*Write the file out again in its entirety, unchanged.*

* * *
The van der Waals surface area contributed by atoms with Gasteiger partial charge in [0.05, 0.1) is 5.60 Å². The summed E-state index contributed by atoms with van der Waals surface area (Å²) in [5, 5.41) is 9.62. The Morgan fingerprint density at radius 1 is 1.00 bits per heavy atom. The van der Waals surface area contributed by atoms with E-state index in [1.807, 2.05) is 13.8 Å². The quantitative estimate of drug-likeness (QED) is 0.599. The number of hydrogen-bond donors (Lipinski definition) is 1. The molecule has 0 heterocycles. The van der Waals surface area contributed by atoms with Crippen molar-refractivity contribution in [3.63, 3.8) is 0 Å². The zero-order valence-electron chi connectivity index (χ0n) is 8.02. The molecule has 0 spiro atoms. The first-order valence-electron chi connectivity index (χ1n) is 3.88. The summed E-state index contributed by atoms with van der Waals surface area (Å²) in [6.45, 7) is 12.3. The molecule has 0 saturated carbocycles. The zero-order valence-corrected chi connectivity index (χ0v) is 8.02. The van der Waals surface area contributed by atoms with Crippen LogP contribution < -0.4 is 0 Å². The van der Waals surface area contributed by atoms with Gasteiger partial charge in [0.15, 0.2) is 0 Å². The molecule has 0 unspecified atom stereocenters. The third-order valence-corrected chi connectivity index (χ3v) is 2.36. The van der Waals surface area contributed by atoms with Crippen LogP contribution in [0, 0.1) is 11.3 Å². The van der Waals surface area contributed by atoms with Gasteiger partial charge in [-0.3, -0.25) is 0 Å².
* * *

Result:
The van der Waals surface area contributed by atoms with Gasteiger partial charge in [0.05, 0.1) is 5.60 Å². The summed E-state index contributed by atoms with van der Waals surface area (Å²) in [5, 5.41) is 9.62. The Morgan fingerprint density at radius 1 is 1.00 bits per heavy atom. The van der Waals surface area contributed by atoms with E-state index in [1.807, 2.05) is 13.8 Å². The quantitative estimate of drug-likeness (QED) is 0.599. The number of hydrogen-bond donors (Lipinski definition) is 1. The molecule has 0 heterocycles. The van der Waals surface area contributed by atoms with Crippen molar-refractivity contribution in [3.63, 3.8) is 0 Å². The zero-order valence-electron chi connectivity index (χ0n) is 8.02. The molecule has 0 spiro atoms. The first-order valence-electron chi connectivity index (χ1n) is 3.88. The summed E-state index contributed by atoms with van der Waals surface area (Å²) in [6.45, 7) is 12.3. The molecule has 0 saturated carbocycles. The zero-order valence-corrected chi connectivity index (χ0v) is 8.02. The van der Waals surface area contributed by atoms with Crippen LogP contribution < -0.4 is 0 Å². The van der Waals surface area contributed by atoms with Gasteiger partial charge in [0.15, 0.2) is 0 Å². The molecule has 0 unspecified atom stereocenters. The third-order valence-corrected chi connectivity index (χ3v) is 2.36. The van der Waals surface area contributed by atoms with Crippen LogP contribution in [0, 0.1) is 11.3 Å². The van der Waals surface area contributed by atoms with Gasteiger partial charge in [-0.3, -0.25) is 0 Å².